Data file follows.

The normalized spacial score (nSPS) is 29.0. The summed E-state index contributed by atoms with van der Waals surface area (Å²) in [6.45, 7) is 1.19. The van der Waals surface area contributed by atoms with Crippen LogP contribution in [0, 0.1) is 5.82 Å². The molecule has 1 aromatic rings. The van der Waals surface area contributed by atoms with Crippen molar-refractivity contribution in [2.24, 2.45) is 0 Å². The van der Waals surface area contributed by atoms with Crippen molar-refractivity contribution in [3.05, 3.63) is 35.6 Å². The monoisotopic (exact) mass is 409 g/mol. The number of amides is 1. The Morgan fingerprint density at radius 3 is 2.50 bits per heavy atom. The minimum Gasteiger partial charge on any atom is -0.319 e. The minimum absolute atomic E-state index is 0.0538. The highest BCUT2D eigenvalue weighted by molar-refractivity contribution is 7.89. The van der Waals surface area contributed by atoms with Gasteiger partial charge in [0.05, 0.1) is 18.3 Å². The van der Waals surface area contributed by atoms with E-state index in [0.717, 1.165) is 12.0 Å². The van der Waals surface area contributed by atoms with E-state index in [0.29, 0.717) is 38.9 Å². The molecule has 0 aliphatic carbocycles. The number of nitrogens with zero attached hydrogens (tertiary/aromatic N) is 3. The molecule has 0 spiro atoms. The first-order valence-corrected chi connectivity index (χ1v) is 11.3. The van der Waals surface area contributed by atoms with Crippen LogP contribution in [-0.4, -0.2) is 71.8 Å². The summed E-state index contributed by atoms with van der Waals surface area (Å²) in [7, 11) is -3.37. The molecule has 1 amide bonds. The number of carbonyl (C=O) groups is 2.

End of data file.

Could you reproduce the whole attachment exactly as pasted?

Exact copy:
The normalized spacial score (nSPS) is 29.0. The summed E-state index contributed by atoms with van der Waals surface area (Å²) in [6.45, 7) is 1.19. The van der Waals surface area contributed by atoms with Crippen LogP contribution in [0, 0.1) is 5.82 Å². The molecule has 1 aromatic rings. The van der Waals surface area contributed by atoms with Crippen molar-refractivity contribution in [2.24, 2.45) is 0 Å². The van der Waals surface area contributed by atoms with Crippen molar-refractivity contribution in [3.05, 3.63) is 35.6 Å². The monoisotopic (exact) mass is 409 g/mol. The number of amides is 1. The Morgan fingerprint density at radius 3 is 2.50 bits per heavy atom. The minimum Gasteiger partial charge on any atom is -0.319 e. The minimum absolute atomic E-state index is 0.0538. The highest BCUT2D eigenvalue weighted by molar-refractivity contribution is 7.89. The van der Waals surface area contributed by atoms with Gasteiger partial charge in [0.05, 0.1) is 18.3 Å². The van der Waals surface area contributed by atoms with E-state index in [0.717, 1.165) is 12.0 Å². The van der Waals surface area contributed by atoms with E-state index in [0.29, 0.717) is 38.9 Å². The molecule has 0 aliphatic carbocycles. The number of nitrogens with zero attached hydrogens (tertiary/aromatic N) is 3. The molecule has 0 spiro atoms. The first-order valence-corrected chi connectivity index (χ1v) is 11.3. The van der Waals surface area contributed by atoms with Crippen LogP contribution in [-0.4, -0.2) is 71.8 Å². The summed E-state index contributed by atoms with van der Waals surface area (Å²) in [7, 11) is -3.37. The molecule has 1 amide bonds. The number of carbonyl (C=O) groups is 2.